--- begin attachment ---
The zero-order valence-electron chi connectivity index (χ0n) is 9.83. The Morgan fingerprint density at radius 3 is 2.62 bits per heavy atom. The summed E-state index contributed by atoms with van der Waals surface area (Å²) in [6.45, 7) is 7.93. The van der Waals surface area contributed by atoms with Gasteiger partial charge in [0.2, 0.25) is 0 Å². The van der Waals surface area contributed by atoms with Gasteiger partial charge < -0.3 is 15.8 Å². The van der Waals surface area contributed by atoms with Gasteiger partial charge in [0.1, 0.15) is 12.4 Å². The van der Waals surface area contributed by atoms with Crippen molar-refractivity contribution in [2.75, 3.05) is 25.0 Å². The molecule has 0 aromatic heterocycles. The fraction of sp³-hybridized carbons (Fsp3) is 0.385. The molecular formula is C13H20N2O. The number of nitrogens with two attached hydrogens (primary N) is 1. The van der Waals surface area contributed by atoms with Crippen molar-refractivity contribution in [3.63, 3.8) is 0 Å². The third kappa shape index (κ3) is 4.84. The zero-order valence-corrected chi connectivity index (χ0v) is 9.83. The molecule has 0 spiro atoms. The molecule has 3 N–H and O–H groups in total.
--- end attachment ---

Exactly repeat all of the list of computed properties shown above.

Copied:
The zero-order valence-electron chi connectivity index (χ0n) is 9.83. The Morgan fingerprint density at radius 3 is 2.62 bits per heavy atom. The summed E-state index contributed by atoms with van der Waals surface area (Å²) in [6.45, 7) is 7.93. The van der Waals surface area contributed by atoms with Gasteiger partial charge in [0.2, 0.25) is 0 Å². The van der Waals surface area contributed by atoms with Gasteiger partial charge < -0.3 is 15.8 Å². The van der Waals surface area contributed by atoms with Gasteiger partial charge in [0.1, 0.15) is 12.4 Å². The van der Waals surface area contributed by atoms with Crippen molar-refractivity contribution in [2.75, 3.05) is 25.0 Å². The molecule has 0 aromatic heterocycles. The fraction of sp³-hybridized carbons (Fsp3) is 0.385. The molecular formula is C13H20N2O. The number of nitrogens with two attached hydrogens (primary N) is 1. The van der Waals surface area contributed by atoms with Crippen molar-refractivity contribution in [3.63, 3.8) is 0 Å². The third kappa shape index (κ3) is 4.84. The zero-order valence-corrected chi connectivity index (χ0v) is 9.83. The molecule has 0 spiro atoms. The molecule has 3 N–H and O–H groups in total.